A FEW MONTHS AGO, Native Lights recorded their self-titled debut in a freezing, abandoned cattle auction in rural Oklahoma, some 40 miles outside the band's home base of Tulsa. The Novembers there are unforgivingly cold, and this year was no exception. In addition to having no heat whatsoever, the dilapidated structure was missing other important features.
"We had to rig up the electricity, and the ceiling was caving in," says bassist Johnathon Ford, who, along with vocalist/guitarist Bryce Chambers, makes up the core of Native Lights. "I definitely think it affected the record. It's got this cavernous, cold sound. I felt it was important to have this released when it was cold outside, when it would match what we felt when we were recording."
Ford and Chambers are no strangers to the expanses of atmospheric rock. Ford's résumé includes stints in influential Seattle-based bands Pedro the Lion and Roadside Monument, as well as founding instrumental group Unwed Sailor. Chambers has held down guitar and vocal duties for Tulsa's Ester Drang for two decades. The two have played in each other's bands for the better part of 17 years, so it only made sense to channel their muses together into a different sort of broadcast.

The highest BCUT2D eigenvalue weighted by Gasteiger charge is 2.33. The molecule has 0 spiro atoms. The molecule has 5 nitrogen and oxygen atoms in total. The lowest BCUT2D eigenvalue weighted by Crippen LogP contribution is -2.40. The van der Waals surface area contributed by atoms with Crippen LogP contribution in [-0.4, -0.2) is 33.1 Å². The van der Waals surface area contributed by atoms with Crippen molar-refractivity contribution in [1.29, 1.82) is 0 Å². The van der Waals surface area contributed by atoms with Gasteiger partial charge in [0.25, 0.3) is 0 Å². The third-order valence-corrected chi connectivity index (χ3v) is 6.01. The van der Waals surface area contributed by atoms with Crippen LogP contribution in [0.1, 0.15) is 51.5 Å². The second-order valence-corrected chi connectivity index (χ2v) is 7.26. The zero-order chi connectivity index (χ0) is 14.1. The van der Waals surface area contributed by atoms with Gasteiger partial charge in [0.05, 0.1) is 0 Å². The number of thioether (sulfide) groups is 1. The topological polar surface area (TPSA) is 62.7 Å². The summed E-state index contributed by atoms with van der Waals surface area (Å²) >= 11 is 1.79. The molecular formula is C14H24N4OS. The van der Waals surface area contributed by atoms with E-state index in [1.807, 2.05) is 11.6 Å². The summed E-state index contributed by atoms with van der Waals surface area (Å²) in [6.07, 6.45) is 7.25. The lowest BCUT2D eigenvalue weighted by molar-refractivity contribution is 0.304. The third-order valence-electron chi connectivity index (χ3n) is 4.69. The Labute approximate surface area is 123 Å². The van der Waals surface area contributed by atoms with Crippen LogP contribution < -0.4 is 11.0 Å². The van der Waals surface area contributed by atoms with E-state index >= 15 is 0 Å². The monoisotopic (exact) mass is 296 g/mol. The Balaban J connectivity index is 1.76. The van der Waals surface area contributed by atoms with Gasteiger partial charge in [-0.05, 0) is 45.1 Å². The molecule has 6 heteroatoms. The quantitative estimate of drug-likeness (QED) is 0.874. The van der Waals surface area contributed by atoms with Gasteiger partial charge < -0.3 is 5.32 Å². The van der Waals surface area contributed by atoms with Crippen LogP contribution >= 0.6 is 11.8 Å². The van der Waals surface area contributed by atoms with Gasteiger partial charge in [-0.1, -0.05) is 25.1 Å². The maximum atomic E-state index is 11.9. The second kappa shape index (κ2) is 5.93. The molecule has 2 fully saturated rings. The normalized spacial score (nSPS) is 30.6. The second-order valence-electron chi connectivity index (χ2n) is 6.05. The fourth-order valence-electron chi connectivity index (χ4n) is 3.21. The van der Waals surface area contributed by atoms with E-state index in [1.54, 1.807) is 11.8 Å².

"We knew we could create something that we liked, because we've always liked what we've created together," Ford says. "But we wanted to do something heavier than those bands, too."
Reanimating the swirly guitar meditations of bands like My Bloody Valentine and the grumpy, distorted bass of post-hardcore heavyweights like the Jesus Lizard, Native Lights exist in a chasm between transcendent shoegaze and the raucous aggression of the heavy guitar bands of the '90s. Their first single "Blue Star" contains perhaps a softening of the angular squall Ford and Chambers were interested in harnessing, but in doing so, they've lassoed a prettier, if not grittier, side of the dreamy rock milieu.
"Things are constantly moving forward in different ways," says Ford. "Last night we were at a dance club and [Nine Inch Nails'] Pretty Hate Machine came on, and we were already thinking, 'We should totally try something like this!'"